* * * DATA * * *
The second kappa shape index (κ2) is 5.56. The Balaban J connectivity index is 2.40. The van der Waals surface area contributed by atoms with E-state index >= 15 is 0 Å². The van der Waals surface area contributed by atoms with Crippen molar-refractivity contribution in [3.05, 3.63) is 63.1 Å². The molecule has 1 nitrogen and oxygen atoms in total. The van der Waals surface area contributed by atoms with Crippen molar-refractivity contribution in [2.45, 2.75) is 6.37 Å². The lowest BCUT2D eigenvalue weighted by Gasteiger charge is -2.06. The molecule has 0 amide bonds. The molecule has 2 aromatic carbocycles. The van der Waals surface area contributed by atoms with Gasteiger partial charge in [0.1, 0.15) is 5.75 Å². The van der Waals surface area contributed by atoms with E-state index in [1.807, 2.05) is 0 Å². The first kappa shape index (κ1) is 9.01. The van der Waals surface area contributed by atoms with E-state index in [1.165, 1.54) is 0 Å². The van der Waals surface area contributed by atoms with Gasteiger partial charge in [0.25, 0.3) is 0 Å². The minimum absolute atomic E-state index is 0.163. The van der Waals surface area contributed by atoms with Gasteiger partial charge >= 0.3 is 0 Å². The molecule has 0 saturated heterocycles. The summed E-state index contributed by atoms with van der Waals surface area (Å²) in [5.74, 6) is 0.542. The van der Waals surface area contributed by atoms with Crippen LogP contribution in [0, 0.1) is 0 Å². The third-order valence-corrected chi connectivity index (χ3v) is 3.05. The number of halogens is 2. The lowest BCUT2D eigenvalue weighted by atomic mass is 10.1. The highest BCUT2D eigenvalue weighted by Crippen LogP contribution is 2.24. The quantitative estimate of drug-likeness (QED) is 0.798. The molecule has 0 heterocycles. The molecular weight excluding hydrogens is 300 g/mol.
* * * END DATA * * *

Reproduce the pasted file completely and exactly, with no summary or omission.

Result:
The second kappa shape index (κ2) is 5.56. The Balaban J connectivity index is 2.40. The van der Waals surface area contributed by atoms with E-state index >= 15 is 0 Å². The van der Waals surface area contributed by atoms with Crippen molar-refractivity contribution in [3.05, 3.63) is 63.1 Å². The molecule has 1 nitrogen and oxygen atoms in total. The van der Waals surface area contributed by atoms with Crippen molar-refractivity contribution in [2.45, 2.75) is 6.37 Å². The lowest BCUT2D eigenvalue weighted by Gasteiger charge is -2.06. The molecule has 0 amide bonds. The molecule has 2 aromatic carbocycles. The van der Waals surface area contributed by atoms with Gasteiger partial charge in [0.1, 0.15) is 5.75 Å². The van der Waals surface area contributed by atoms with E-state index in [1.807, 2.05) is 0 Å². The first kappa shape index (κ1) is 9.01. The van der Waals surface area contributed by atoms with E-state index in [1.165, 1.54) is 0 Å². The van der Waals surface area contributed by atoms with Gasteiger partial charge in [0.25, 0.3) is 0 Å². The minimum absolute atomic E-state index is 0.163. The van der Waals surface area contributed by atoms with Gasteiger partial charge >= 0.3 is 0 Å². The molecule has 0 saturated heterocycles. The summed E-state index contributed by atoms with van der Waals surface area (Å²) in [5.74, 6) is 0.542. The van der Waals surface area contributed by atoms with Crippen LogP contribution in [0, 0.1) is 0 Å². The third-order valence-corrected chi connectivity index (χ3v) is 3.05. The number of halogens is 2. The lowest BCUT2D eigenvalue weighted by atomic mass is 10.1. The highest BCUT2D eigenvalue weighted by Crippen LogP contribution is 2.24. The quantitative estimate of drug-likeness (QED) is 0.798. The molecule has 0 heterocycles. The molecular weight excluding hydrogens is 300 g/mol.